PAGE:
Interesting. I guess it might have to do with increasing your ability to focus on the task at hand by eliminating potential distractions. I can relate to this, but at other times find I am way too focused on minor details to get anything done.

I wonder what other factors might come into the equation. Perhaps nutrition, recent exposure to various stimuli (i.e. post-trekking or post day-job?), libido, the season, phases of the moon, who the hell knows?

Re: Disorder inspires imaginative ideas
August 13, 2013, 07:14:47 AM
http://www.dailymail.co.uk/sciencetech/article-2385384/University-Minnesota-study-finds-working-cluttered-environment-makes-creative.html

http://www.nzherald.co.nz/lifestyle/news/article.cfm?c_id=6&objectid=10910094

Probably flawed (especially as regards defining creativity in the first place) but interesting nonetheless. Do any creative people here have a preference for tidy of messy? and what do you make of it?

As a muso, I think there is an element of truth in Nietzsche's sentiment that "to give birth to a dancing star once must have chaos in their heart", or what ever it was. You have to be able to make associations between things that other people don't see. Whether musical, poetic, etc. But these associations have to be in some sense not completely random and fucked up - or you get ultra expressionist abstract art or metalcore.

Re: Disorder inspires imaginative ideas
August 13, 2013, 10:05:59 AM
That is how non-creative people emulate creativity Imposition.

Re: Disorder inspires imaginative ideas
August 13, 2013, 03:13:15 PM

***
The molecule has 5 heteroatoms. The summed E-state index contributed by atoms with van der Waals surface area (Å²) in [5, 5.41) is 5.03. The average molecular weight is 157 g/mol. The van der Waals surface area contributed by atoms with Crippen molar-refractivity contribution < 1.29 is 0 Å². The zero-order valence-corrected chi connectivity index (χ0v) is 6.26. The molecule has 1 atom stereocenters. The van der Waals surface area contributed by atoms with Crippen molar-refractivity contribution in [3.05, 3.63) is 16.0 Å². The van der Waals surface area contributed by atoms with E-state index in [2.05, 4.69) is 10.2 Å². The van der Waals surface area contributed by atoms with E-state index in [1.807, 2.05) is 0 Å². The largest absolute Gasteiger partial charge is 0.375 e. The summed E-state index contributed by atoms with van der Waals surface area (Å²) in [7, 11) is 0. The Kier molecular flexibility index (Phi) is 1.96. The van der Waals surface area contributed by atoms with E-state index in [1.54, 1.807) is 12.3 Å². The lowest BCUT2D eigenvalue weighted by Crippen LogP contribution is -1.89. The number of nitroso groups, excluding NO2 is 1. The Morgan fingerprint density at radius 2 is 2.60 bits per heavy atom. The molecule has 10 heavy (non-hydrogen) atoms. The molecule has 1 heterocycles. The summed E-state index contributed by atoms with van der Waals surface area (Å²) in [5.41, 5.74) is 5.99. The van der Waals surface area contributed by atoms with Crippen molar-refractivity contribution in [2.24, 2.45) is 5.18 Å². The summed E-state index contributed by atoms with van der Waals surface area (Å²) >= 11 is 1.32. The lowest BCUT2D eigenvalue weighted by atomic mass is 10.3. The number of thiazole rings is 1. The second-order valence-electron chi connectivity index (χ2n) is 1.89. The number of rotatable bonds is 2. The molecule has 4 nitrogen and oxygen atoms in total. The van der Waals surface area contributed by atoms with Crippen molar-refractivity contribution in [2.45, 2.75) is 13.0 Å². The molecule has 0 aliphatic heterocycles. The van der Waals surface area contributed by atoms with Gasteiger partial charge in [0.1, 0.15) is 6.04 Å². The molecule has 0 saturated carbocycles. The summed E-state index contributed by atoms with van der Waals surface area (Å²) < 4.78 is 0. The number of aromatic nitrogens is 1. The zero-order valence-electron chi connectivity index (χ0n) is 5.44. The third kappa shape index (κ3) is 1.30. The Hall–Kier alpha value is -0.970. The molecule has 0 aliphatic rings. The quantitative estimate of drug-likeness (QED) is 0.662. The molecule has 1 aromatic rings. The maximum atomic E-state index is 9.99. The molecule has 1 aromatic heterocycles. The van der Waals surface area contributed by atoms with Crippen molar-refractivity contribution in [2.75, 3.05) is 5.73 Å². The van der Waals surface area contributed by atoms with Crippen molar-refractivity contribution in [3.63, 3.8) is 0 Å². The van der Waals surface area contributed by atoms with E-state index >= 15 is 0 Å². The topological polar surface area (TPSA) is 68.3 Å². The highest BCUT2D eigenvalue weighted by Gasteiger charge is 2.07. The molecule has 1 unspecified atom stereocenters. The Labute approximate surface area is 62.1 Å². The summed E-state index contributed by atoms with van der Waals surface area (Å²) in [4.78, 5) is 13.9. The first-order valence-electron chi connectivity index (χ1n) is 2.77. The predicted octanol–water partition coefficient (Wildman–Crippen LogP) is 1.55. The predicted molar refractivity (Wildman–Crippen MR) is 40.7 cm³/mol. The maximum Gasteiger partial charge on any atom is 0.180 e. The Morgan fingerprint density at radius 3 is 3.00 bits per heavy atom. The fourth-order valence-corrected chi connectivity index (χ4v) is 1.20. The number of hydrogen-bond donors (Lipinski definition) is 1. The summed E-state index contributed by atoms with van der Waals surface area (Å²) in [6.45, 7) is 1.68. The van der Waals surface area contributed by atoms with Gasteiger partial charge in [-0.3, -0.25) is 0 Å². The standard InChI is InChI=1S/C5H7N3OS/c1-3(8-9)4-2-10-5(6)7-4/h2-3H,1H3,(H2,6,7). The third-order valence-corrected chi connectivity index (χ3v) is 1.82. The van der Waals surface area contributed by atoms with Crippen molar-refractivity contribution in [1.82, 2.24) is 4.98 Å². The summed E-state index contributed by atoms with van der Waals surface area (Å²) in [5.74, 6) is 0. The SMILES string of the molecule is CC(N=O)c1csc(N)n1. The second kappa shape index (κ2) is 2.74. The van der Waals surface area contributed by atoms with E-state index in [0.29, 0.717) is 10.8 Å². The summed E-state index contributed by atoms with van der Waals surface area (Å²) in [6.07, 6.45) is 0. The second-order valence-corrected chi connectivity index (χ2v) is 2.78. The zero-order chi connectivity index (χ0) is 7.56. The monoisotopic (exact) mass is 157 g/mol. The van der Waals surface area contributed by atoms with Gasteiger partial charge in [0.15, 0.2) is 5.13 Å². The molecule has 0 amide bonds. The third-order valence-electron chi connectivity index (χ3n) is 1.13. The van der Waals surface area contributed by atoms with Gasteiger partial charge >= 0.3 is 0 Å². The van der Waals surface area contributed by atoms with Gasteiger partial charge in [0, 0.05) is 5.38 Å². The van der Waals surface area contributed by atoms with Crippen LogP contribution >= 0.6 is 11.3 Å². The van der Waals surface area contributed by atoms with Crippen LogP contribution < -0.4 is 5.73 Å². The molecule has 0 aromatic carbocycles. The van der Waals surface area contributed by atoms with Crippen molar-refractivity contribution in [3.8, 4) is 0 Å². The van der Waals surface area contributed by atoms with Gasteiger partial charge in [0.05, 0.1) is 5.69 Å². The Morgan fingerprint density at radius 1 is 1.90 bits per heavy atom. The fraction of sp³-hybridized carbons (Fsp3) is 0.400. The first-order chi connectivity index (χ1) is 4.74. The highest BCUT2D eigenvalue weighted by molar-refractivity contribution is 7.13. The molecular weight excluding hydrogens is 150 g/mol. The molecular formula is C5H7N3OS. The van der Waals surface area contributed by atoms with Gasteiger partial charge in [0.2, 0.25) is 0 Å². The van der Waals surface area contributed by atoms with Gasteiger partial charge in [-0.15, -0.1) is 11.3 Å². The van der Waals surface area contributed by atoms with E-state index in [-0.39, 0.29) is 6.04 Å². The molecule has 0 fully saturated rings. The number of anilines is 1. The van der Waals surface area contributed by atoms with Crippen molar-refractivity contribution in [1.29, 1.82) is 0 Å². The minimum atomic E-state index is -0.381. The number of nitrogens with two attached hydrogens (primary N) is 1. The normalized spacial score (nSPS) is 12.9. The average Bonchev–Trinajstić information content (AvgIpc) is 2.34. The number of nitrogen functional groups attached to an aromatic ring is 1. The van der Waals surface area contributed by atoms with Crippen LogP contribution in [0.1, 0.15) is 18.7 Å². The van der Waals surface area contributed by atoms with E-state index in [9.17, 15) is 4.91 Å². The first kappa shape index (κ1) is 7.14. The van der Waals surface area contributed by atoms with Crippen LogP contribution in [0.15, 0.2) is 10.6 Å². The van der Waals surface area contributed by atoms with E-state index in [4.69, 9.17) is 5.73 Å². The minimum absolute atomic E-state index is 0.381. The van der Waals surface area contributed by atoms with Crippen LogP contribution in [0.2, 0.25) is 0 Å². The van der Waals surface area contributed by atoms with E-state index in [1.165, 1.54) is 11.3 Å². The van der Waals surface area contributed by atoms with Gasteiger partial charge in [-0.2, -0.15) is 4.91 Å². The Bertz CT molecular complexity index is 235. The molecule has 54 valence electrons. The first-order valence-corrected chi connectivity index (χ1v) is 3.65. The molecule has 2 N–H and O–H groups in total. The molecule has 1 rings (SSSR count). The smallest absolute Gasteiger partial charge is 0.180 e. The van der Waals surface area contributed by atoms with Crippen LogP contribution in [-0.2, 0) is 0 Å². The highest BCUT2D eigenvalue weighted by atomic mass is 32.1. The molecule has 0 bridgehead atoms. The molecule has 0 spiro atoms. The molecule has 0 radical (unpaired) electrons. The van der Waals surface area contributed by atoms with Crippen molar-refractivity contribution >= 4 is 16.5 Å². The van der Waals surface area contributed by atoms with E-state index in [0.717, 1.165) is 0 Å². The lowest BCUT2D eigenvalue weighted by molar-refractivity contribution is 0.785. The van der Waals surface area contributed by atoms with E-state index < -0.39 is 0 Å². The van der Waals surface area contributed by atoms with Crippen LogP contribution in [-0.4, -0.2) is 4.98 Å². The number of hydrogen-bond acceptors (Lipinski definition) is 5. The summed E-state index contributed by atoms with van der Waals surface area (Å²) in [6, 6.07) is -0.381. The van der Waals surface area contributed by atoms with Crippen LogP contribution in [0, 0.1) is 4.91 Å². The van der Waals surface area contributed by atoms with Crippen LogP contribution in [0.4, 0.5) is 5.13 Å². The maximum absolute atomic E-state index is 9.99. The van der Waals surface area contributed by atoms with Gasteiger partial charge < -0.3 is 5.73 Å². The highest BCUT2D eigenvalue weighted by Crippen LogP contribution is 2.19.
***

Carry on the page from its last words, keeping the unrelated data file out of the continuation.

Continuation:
Creativity seems to be an aspect of personality, and creatives tend to work in, or be comfortable with, clutter to a degree many other people would find strange or disconcerting.

Artists are often fixed on control. Hence eccentricity, difficult personalities. Mess can be viewed as an indirect form of control through non-action. Also, this:

You have to be able to make associations between things that other people don't see. Whether musical, poetic, etc. But these associations have to be in some sense not completely random and fucked up - or you get ultra expressionist abstract art or metalcore.

Art is a created aesthesis of choice cultural artifacts. Creation requires exploring realms otherwise understood or believed to be disorderly, messy, or confusing. Ultimately it is language - a new means of comprehension.

Re: Disorder inspires imaginative ideas
August 13, 2013, 11:10:48 PM
I imagine imagination (heh) is most likely fueled by moving back and forth between order and disorder.  Opposites create friction, friction creates energy, energy is eternal delight.  Also there are two orders of order and disorder (double heh), there is the order and disorder within the mind and there is order and disorder concerning one's external surroundings.

Think about the writer/chaos magician William Burroughs.  He has the ability to write lucidly if he chooses, but some of his best writing might be said to be disordered.  His personal life was fairly disordered, but he seemed to keep it together enough to not completely unravel.  He basically talks about this in his writing.  And as far as his process goes, if I remember right, he was fairly organized in that he had a cache of writing that he archived, but then mixed it all up and edited it together to produce the ultimate "disordered" final draft.